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Microsoft Returns Domain Names Seized From No-IP

All of the 23 domain names recently seized by Microsoft from No-IP as part of an operation against the Bladabindi (njRAT) and Jenxcus (NJw0rm) botnets have been returned.

When it announced the operation, Microsoft said No-IP domains were used 93% of time for Bladabindi and Jenxcus infections, and accused the Dynamic Domain Name Service (DNS) provider of failing to take steps to prevent abuse.

Microsoft routed bad traffic to a sinkhole in an effort to classify the threats, and worked with A10 Networks to configure a system to manage the high volume of connections generated by the Bladabindi-Jenxcus botnets. Legitimate traffic should not have been impacted, but something went wrong and millions of legitimate users experienced service outage.

No-IP representatives said Microsoft's actions were "heavy-handed" and lashed out at the company for not contacting them before seizing their domains.

"Vitalwerks and No­-IP have a very strict abuse policy. Our abuse team is constantly working to keep the No-­IP system domains free of spam and malicious activity. We use sophisticated filters and we scan our network daily for signs of malicious activity. Even with such precautions, our free dynamic DNS service does occasionally fall prey to cyber scammers, spammers, and malware distributors. But this heavy-handed action by Microsoft benefits no one. " No-IP stated shortly after its domains were seized.

Microsoft representatives apologized for the incident and claimed that legitimate No-IP users experienced a temporary loss of service "due to a technical error." The company said all services should have been restored on July 1 at 6AM Pacific time, but on Twitter, many No-IP customers reported downtimes long after that. During the debacle, a distributed denial-of-service (DDoS) attack was launched against No-IP, but the company insisted that the attack didn't have anything to do with the prolonged outage since it was aimed at its website, not its DNS infrastructure.

On Thursday, No-IP informed customers that all of the seized domains were back in the company's hands, but emphasized that it could take up to 24 hours for the DNS to fully propagate. The noip.me domain, which according to Conrad Longmore of Dynamoo's Blog was specifically excluded from the civil lawsuit filed by Microsoft in Nevada against No-IP and two alleged malware creators, was recovered last.

"We are pleased at the progress we’ve made in our discussions with No-IP. They have regained control of their domains, and we are reviewing the malicious subdomains to identify the victims of the malware," David Finn, executive director and associate general counsel at Microsoft's Digital Crimes Unit, told SecurityWeek in an emailed statement.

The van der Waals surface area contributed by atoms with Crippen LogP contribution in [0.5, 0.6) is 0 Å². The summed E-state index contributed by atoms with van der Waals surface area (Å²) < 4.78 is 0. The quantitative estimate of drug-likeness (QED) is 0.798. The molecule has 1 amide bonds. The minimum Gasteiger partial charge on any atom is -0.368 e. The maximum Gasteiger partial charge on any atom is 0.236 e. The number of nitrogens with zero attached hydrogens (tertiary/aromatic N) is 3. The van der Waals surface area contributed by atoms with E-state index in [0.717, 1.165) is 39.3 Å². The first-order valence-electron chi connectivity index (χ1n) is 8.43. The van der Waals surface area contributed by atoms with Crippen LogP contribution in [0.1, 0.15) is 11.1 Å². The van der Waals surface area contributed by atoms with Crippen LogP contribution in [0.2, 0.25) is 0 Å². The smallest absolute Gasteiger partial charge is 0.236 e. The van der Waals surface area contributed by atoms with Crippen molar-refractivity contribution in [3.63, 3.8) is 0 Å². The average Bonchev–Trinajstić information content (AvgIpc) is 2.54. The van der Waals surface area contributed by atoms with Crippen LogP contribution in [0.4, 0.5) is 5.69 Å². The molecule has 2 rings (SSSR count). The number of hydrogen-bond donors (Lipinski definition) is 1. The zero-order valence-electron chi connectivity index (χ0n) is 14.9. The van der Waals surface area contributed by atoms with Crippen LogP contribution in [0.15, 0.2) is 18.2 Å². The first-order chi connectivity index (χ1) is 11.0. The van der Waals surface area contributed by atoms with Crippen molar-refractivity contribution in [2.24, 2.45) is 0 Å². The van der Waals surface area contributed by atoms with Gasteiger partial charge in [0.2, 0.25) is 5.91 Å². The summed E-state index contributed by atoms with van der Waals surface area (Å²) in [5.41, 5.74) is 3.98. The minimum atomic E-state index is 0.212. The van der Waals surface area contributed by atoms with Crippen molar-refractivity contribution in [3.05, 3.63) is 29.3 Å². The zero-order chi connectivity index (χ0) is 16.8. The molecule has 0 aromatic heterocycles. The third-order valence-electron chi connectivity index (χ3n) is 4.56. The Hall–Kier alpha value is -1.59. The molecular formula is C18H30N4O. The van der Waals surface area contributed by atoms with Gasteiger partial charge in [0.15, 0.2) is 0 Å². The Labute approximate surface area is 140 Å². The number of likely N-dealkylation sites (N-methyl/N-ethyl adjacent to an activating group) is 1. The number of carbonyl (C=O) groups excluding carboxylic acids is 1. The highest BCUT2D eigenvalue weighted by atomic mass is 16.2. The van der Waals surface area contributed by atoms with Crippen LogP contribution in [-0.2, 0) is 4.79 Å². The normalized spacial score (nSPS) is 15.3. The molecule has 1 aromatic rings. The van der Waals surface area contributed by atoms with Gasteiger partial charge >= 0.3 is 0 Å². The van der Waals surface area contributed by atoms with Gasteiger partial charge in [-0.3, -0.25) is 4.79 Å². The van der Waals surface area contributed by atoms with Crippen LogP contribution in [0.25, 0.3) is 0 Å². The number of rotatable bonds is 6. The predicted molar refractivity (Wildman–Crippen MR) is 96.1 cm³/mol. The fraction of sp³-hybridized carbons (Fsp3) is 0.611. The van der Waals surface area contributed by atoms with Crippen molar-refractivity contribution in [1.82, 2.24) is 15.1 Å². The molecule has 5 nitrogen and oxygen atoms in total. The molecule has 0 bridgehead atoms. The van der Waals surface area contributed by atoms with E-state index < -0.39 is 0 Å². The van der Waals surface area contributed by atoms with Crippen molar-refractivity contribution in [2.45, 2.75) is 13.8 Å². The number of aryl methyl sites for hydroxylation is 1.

Kaspersky Lab revealed last week that in addition to the Bladabindi and Jenxcus malware families, Microsoft's operation also impacted several advanced persistent threat (APT) campaigns that use No-IP for their command and control (C&C) infrastructure. The list of affected APTs includes Flame, Cycldek, Uroburos (Snake), Banechant, Ladyoffice, Shiqiang, and customers of HackingTeam RCS.

"Based on our statistics, the shutdown has affected in some form at least 25% of the APT groups we are tracking. Some of these hosts that were previously used in large and sophisticated cyberespionage operations are now pointing to what appears to be a Microsoft sinkhole, at 204.95.99.59," Kaspersky's Costin Raiu noted in a blog post.

"We think yesterday’s events have dealt a major blow to many cybercriminal and APT operations around the world. In the future, we can assume these groups will be more careful on using Dynamic DNS providers and rely more often on hacked websites and direct IP addresses to manage their C&C infrastructure," Raiu added.

While Microsoft's operation has been successful in disrupting malicious operations, Kaspersky also confirmed that not just cybercriminals were affected. The list of 20,000 targeted No-IP domains also includes two that have been previously sinkholed by the security firm.

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Eduard Kovacs (@EduardKovacs) is a contributing editor at SecurityWeek. He worked as a high school IT teacher for two years before starting a career in journalism as Softpedia’s security news reporter. Eduard holds a bachelor’s degree in industrial informatics and a master’s degree in computer techniques applied in electrical engineering.